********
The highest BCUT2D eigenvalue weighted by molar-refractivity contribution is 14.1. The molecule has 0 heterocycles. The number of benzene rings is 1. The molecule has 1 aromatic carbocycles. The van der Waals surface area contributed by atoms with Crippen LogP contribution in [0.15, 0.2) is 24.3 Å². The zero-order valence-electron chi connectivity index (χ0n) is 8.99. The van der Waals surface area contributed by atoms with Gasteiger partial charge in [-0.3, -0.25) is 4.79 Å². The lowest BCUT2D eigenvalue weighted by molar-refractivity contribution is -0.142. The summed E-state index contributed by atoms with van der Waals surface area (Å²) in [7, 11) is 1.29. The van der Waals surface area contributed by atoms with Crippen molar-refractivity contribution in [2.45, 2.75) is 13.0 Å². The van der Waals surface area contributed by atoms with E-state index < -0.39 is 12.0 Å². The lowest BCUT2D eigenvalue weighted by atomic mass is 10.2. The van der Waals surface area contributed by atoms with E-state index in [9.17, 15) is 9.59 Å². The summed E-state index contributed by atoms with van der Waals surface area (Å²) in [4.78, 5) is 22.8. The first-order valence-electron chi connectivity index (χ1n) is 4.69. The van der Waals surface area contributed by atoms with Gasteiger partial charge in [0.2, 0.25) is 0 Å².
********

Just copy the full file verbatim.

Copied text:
The highest BCUT2D eigenvalue weighted by molar-refractivity contribution is 14.1. The molecule has 0 heterocycles. The number of benzene rings is 1. The molecule has 1 aromatic carbocycles. The van der Waals surface area contributed by atoms with Crippen LogP contribution in [0.15, 0.2) is 24.3 Å². The zero-order valence-electron chi connectivity index (χ0n) is 8.99. The van der Waals surface area contributed by atoms with Gasteiger partial charge in [-0.3, -0.25) is 4.79 Å². The lowest BCUT2D eigenvalue weighted by molar-refractivity contribution is -0.142. The summed E-state index contributed by atoms with van der Waals surface area (Å²) in [7, 11) is 1.29. The van der Waals surface area contributed by atoms with Crippen molar-refractivity contribution in [2.45, 2.75) is 13.0 Å². The van der Waals surface area contributed by atoms with E-state index < -0.39 is 12.0 Å². The lowest BCUT2D eigenvalue weighted by atomic mass is 10.2. The van der Waals surface area contributed by atoms with E-state index in [9.17, 15) is 9.59 Å². The summed E-state index contributed by atoms with van der Waals surface area (Å²) in [4.78, 5) is 22.8. The first-order valence-electron chi connectivity index (χ1n) is 4.69. The van der Waals surface area contributed by atoms with Gasteiger partial charge in [0.2, 0.25) is 0 Å².